I find it difficult to share John Wylde’s enthusiasm for Dutch Railways’ presence in Britain. In 2013 they took £713 million from British taxpayers for operating their Northern Rail franchise, and, as a result, were able to send a £36 million dividend back to Holland.
British taxpayers and rail travellers are thus effectively subsidising Dutch railway operations. By comparison East Coast operators, Directly Operated Rail Services, a state concern, have returned £1 billion to the Treasury since 2009. Yet, the British government refuses to let them bid for the new East Coast franchise, whilst the Dutch, the Germans and the French can.
I doubt many travellers in the north east of England will share Mr Wylde’s enthusiasm for the Dutch operators of Northern Rail, who have been encouraged to “manage demand” by increasing fares, reducing the availability of off-peak tickets, and running clapped out trains. To cut costs, and presumably increase dividends for their Dutch masters, they further want to reduce staffing by increasing the use of driver only operation, thus removing an element of security so important for passenger confidence.
It remains to be seen how the Dutch operation of the ScotRail franchise will pan out. They may have made all kinds of promises, but how the figures stack up is another matter. I suppose the Dutch could always bale out any loss-making franchises over here, but, there again, like others before them, they could simply walk away and leave the taxpayer and travelling public to sort out the mess.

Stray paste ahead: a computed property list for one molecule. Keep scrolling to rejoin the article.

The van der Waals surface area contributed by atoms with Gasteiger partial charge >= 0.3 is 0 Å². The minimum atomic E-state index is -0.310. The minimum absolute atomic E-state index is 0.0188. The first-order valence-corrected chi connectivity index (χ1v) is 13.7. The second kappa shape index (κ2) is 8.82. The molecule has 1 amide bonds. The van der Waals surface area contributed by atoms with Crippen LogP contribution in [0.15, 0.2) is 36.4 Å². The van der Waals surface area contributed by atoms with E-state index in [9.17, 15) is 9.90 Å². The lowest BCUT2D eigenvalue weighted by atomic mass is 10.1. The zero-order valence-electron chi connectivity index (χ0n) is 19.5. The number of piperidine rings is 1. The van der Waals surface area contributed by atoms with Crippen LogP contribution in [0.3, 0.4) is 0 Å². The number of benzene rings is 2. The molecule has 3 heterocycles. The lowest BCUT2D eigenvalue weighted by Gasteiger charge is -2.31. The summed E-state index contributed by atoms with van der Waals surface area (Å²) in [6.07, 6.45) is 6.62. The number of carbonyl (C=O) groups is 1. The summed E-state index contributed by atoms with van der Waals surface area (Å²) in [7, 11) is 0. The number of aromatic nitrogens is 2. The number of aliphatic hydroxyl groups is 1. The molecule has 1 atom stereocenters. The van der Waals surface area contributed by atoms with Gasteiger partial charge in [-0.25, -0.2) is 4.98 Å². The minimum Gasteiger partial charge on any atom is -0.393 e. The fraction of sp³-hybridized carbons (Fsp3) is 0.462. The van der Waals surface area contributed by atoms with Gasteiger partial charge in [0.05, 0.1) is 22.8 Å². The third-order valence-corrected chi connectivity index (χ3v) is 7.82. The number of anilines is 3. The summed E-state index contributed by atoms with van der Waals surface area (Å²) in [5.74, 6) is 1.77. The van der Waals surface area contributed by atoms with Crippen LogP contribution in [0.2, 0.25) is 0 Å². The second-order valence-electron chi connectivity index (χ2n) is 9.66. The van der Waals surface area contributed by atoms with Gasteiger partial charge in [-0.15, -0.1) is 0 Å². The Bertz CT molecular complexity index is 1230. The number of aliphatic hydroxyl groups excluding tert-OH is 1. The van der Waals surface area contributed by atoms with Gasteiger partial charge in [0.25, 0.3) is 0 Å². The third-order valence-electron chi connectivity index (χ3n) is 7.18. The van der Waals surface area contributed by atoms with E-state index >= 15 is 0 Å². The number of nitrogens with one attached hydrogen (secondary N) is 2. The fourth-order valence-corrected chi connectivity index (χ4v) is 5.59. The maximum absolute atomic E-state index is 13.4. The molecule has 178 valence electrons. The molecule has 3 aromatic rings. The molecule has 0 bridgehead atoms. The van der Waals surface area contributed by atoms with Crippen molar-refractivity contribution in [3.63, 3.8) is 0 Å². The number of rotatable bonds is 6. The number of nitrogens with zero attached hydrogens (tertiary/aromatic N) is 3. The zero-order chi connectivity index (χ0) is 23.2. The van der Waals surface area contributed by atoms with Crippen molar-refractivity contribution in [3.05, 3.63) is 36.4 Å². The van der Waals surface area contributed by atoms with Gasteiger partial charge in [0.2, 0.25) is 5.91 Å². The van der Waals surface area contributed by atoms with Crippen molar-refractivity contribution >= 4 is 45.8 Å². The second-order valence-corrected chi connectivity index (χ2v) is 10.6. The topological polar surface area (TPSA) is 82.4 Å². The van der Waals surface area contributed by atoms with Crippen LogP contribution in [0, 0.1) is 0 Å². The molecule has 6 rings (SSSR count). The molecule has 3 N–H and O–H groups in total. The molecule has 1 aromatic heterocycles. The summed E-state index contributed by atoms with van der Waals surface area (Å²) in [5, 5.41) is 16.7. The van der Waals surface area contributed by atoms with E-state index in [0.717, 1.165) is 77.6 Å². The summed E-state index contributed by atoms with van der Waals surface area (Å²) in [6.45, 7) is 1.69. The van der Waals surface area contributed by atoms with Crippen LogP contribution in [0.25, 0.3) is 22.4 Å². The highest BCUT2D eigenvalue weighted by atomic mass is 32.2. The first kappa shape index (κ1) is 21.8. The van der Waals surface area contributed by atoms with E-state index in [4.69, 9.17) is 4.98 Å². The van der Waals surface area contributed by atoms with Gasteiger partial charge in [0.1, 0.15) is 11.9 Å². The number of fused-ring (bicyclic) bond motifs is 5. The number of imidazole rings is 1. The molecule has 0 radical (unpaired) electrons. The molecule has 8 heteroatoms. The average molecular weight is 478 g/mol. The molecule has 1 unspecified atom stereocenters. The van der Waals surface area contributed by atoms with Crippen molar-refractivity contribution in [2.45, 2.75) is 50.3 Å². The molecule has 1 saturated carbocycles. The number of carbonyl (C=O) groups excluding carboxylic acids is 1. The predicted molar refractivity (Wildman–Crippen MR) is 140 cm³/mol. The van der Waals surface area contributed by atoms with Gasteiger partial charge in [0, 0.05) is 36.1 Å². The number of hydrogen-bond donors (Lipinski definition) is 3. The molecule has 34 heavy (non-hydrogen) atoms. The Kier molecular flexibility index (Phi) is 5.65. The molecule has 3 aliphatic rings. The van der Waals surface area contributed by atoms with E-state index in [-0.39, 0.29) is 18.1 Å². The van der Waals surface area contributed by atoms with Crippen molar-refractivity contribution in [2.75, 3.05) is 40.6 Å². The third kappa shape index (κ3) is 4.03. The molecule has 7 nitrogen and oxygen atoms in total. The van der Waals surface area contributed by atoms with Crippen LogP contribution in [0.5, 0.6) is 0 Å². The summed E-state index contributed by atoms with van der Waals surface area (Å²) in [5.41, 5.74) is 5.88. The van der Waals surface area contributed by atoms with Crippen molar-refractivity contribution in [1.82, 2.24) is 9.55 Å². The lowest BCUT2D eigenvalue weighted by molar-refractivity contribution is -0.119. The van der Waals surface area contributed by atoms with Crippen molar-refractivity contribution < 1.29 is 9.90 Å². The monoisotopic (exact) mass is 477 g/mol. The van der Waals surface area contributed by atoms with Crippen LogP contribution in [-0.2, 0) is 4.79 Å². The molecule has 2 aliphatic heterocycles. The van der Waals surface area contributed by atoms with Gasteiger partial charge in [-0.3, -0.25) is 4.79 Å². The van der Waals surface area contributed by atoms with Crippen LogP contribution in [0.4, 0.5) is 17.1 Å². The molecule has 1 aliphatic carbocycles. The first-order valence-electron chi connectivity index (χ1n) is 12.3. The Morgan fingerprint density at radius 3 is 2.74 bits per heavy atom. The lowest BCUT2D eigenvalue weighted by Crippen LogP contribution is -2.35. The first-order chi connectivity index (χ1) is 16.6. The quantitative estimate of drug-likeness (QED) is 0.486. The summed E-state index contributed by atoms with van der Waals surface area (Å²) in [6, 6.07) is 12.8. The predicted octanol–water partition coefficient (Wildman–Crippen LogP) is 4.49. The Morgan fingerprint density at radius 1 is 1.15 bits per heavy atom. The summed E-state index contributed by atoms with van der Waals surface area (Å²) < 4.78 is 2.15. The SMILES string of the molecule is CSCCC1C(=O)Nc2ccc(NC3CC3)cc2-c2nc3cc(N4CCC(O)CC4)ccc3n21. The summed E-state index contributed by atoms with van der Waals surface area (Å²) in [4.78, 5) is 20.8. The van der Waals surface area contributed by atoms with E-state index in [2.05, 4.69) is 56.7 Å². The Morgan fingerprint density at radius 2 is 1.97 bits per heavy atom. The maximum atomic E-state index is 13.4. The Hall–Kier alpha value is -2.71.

The Dutch railway system, with a degree of centralised co-ordination unknown in our fragmented transport system, must seem attractive to any visitor, but it too has its flaws.
This year the Dutch completed the introduction of a new ticketing system, the development of which has taken a decade. A bit like the London Oyster Card system, each Dutch “smart” card has to be charged with a minimum €20 deposit before it can be used for even the shortest journey. If passengers forget to check out when they reach their destination they forfeit the €20.
Hopefully Dutch Railways will be kept well clear of any high speed railway development in this country.
However, we could learn something from our continental cousins – the ability of their state railway concerns to put every obstacle possible in the way of any would-be competitors, especially if they originate outwith their borders.
But that might be beyond the imagination of our blinkered politicians.